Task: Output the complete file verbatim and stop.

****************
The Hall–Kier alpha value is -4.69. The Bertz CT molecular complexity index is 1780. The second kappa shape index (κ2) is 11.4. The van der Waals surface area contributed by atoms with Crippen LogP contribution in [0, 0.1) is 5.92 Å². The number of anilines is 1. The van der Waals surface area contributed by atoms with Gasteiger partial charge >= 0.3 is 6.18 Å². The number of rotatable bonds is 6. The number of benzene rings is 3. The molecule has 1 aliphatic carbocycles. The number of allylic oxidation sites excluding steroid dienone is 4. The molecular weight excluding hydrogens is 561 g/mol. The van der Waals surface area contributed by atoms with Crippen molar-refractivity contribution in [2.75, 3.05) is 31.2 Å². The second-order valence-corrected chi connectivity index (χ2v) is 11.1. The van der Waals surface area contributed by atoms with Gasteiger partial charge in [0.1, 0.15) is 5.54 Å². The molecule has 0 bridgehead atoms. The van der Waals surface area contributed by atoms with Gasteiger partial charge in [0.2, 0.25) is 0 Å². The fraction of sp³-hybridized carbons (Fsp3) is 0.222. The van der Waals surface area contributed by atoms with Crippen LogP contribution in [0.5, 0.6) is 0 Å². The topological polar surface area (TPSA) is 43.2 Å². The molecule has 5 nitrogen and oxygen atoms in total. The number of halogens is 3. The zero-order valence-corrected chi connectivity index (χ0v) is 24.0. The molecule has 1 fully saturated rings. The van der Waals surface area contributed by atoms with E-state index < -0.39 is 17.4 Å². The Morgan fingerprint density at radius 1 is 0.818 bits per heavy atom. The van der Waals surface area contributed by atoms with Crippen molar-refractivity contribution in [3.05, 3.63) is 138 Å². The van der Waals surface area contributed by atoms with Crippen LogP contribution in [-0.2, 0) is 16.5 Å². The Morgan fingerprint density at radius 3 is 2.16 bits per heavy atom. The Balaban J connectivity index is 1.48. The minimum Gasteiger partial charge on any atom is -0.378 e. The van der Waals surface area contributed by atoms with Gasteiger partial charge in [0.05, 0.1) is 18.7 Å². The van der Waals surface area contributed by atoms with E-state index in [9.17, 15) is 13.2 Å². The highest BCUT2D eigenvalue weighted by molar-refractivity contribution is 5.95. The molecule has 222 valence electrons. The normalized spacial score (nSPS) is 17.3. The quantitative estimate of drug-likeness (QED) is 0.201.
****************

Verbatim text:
The Hall–Kier alpha value is -4.69. The Bertz CT molecular complexity index is 1780. The second kappa shape index (κ2) is 11.4. The van der Waals surface area contributed by atoms with Crippen LogP contribution in [0, 0.1) is 5.92 Å². The number of anilines is 1. The van der Waals surface area contributed by atoms with Gasteiger partial charge >= 0.3 is 6.18 Å². The number of rotatable bonds is 6. The number of benzene rings is 3. The molecule has 1 aliphatic carbocycles. The number of allylic oxidation sites excluding steroid dienone is 4. The molecular weight excluding hydrogens is 561 g/mol. The van der Waals surface area contributed by atoms with Crippen molar-refractivity contribution in [2.75, 3.05) is 31.2 Å². The second-order valence-corrected chi connectivity index (χ2v) is 11.1. The van der Waals surface area contributed by atoms with Gasteiger partial charge in [0.1, 0.15) is 5.54 Å². The molecule has 0 bridgehead atoms. The van der Waals surface area contributed by atoms with Gasteiger partial charge in [0.2, 0.25) is 0 Å². The fraction of sp³-hybridized carbons (Fsp3) is 0.222. The van der Waals surface area contributed by atoms with Crippen LogP contribution in [0.5, 0.6) is 0 Å². The topological polar surface area (TPSA) is 43.2 Å². The molecule has 5 nitrogen and oxygen atoms in total. The number of halogens is 3. The zero-order valence-corrected chi connectivity index (χ0v) is 24.0. The molecule has 1 fully saturated rings. The van der Waals surface area contributed by atoms with E-state index < -0.39 is 17.4 Å². The Morgan fingerprint density at radius 1 is 0.818 bits per heavy atom. The van der Waals surface area contributed by atoms with Crippen molar-refractivity contribution in [3.05, 3.63) is 138 Å². The van der Waals surface area contributed by atoms with Crippen LogP contribution in [-0.2, 0) is 16.5 Å². The Morgan fingerprint density at radius 3 is 2.16 bits per heavy atom. The Balaban J connectivity index is 1.48. The minimum Gasteiger partial charge on any atom is -0.378 e. The van der Waals surface area contributed by atoms with Gasteiger partial charge in [0.05, 0.1) is 18.7 Å². The van der Waals surface area contributed by atoms with E-state index in [9.17, 15) is 13.2 Å². The highest BCUT2D eigenvalue weighted by molar-refractivity contribution is 5.95. The molecule has 222 valence electrons. The normalized spacial score (nSPS) is 17.3. The quantitative estimate of drug-likeness (QED) is 0.201.